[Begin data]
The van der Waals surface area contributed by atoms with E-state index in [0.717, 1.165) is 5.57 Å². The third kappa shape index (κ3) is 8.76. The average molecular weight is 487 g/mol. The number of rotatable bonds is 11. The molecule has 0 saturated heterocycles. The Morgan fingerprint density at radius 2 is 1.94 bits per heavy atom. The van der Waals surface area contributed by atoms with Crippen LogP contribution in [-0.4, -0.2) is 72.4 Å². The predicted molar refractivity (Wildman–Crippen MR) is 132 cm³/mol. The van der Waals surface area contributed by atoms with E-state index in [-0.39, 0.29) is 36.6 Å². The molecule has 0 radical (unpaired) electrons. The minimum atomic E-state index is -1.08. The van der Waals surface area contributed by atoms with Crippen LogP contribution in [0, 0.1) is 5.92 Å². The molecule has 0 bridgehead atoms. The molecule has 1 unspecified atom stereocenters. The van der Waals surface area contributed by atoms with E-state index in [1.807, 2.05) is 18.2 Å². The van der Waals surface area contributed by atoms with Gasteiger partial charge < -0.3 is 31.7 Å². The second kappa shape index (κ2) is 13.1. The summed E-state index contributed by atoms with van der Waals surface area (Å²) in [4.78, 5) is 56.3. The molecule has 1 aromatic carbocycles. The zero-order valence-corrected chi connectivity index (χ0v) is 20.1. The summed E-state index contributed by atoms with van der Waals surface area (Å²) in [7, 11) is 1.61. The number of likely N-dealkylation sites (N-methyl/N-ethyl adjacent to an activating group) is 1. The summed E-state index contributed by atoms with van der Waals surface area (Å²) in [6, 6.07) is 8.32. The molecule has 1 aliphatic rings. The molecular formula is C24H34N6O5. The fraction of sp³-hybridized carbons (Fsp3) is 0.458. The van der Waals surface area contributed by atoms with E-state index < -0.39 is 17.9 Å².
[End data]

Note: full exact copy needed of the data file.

The van der Waals surface area contributed by atoms with E-state index in [0.717, 1.165) is 5.57 Å². The third kappa shape index (κ3) is 8.76. The average molecular weight is 487 g/mol. The number of rotatable bonds is 11. The molecule has 0 saturated heterocycles. The Morgan fingerprint density at radius 2 is 1.94 bits per heavy atom. The van der Waals surface area contributed by atoms with Crippen LogP contribution in [-0.4, -0.2) is 72.4 Å². The predicted molar refractivity (Wildman–Crippen MR) is 132 cm³/mol. The van der Waals surface area contributed by atoms with E-state index in [-0.39, 0.29) is 36.6 Å². The molecule has 0 radical (unpaired) electrons. The minimum atomic E-state index is -1.08. The van der Waals surface area contributed by atoms with Crippen LogP contribution in [0, 0.1) is 5.92 Å². The molecule has 0 bridgehead atoms. The molecule has 1 unspecified atom stereocenters. The van der Waals surface area contributed by atoms with E-state index in [1.807, 2.05) is 18.2 Å². The van der Waals surface area contributed by atoms with Gasteiger partial charge < -0.3 is 31.7 Å². The second kappa shape index (κ2) is 13.1. The summed E-state index contributed by atoms with van der Waals surface area (Å²) in [4.78, 5) is 56.3. The molecule has 1 aromatic carbocycles. The zero-order valence-corrected chi connectivity index (χ0v) is 20.1. The summed E-state index contributed by atoms with van der Waals surface area (Å²) in [7, 11) is 1.61. The number of likely N-dealkylation sites (N-methyl/N-ethyl adjacent to an activating group) is 1. The summed E-state index contributed by atoms with van der Waals surface area (Å²) in [6, 6.07) is 8.32. The molecule has 1 aliphatic rings. The molecular formula is C24H34N6O5. The fraction of sp³-hybridized carbons (Fsp3) is 0.458. The van der Waals surface area contributed by atoms with E-state index < -0.39 is 17.9 Å².